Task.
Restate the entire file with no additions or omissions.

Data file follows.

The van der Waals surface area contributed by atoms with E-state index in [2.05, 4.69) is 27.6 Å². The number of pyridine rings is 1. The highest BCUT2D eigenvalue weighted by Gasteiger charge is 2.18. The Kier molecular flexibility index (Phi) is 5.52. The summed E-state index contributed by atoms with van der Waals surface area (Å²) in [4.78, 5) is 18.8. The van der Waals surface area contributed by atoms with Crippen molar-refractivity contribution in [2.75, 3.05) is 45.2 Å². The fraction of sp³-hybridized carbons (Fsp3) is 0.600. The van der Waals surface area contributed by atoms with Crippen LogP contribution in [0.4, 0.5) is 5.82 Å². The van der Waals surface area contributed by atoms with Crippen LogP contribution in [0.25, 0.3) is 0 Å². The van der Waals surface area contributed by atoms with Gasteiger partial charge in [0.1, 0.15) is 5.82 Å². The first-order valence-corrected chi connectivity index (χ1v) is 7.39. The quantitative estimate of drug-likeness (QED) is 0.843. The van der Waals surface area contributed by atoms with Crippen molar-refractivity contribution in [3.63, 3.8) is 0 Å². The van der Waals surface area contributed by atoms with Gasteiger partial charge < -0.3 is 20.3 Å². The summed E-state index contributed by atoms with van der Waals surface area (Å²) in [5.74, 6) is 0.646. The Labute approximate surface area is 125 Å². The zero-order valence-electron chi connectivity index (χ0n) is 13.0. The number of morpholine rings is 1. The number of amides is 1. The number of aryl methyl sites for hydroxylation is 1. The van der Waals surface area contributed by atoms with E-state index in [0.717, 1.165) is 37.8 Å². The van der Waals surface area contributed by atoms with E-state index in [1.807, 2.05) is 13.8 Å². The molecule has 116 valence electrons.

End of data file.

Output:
The van der Waals surface area contributed by atoms with E-state index in [2.05, 4.69) is 27.6 Å². The number of pyridine rings is 1. The highest BCUT2D eigenvalue weighted by Gasteiger charge is 2.18. The Kier molecular flexibility index (Phi) is 5.52. The summed E-state index contributed by atoms with van der Waals surface area (Å²) in [4.78, 5) is 18.8. The van der Waals surface area contributed by atoms with Crippen molar-refractivity contribution in [2.75, 3.05) is 45.2 Å². The fraction of sp³-hybridized carbons (Fsp3) is 0.600. The van der Waals surface area contributed by atoms with Crippen LogP contribution in [0.4, 0.5) is 5.82 Å². The van der Waals surface area contributed by atoms with Crippen LogP contribution in [0.25, 0.3) is 0 Å². The van der Waals surface area contributed by atoms with Gasteiger partial charge in [0.1, 0.15) is 5.82 Å². The first-order valence-corrected chi connectivity index (χ1v) is 7.39. The quantitative estimate of drug-likeness (QED) is 0.843. The van der Waals surface area contributed by atoms with Crippen molar-refractivity contribution in [3.63, 3.8) is 0 Å². The van der Waals surface area contributed by atoms with Gasteiger partial charge < -0.3 is 20.3 Å². The summed E-state index contributed by atoms with van der Waals surface area (Å²) in [5.74, 6) is 0.646. The Labute approximate surface area is 125 Å². The zero-order valence-electron chi connectivity index (χ0n) is 13.0. The number of morpholine rings is 1. The number of amides is 1. The number of aryl methyl sites for hydroxylation is 1. The van der Waals surface area contributed by atoms with E-state index in [0.717, 1.165) is 37.8 Å². The van der Waals surface area contributed by atoms with E-state index in [1.807, 2.05) is 13.8 Å². The molecule has 116 valence electrons.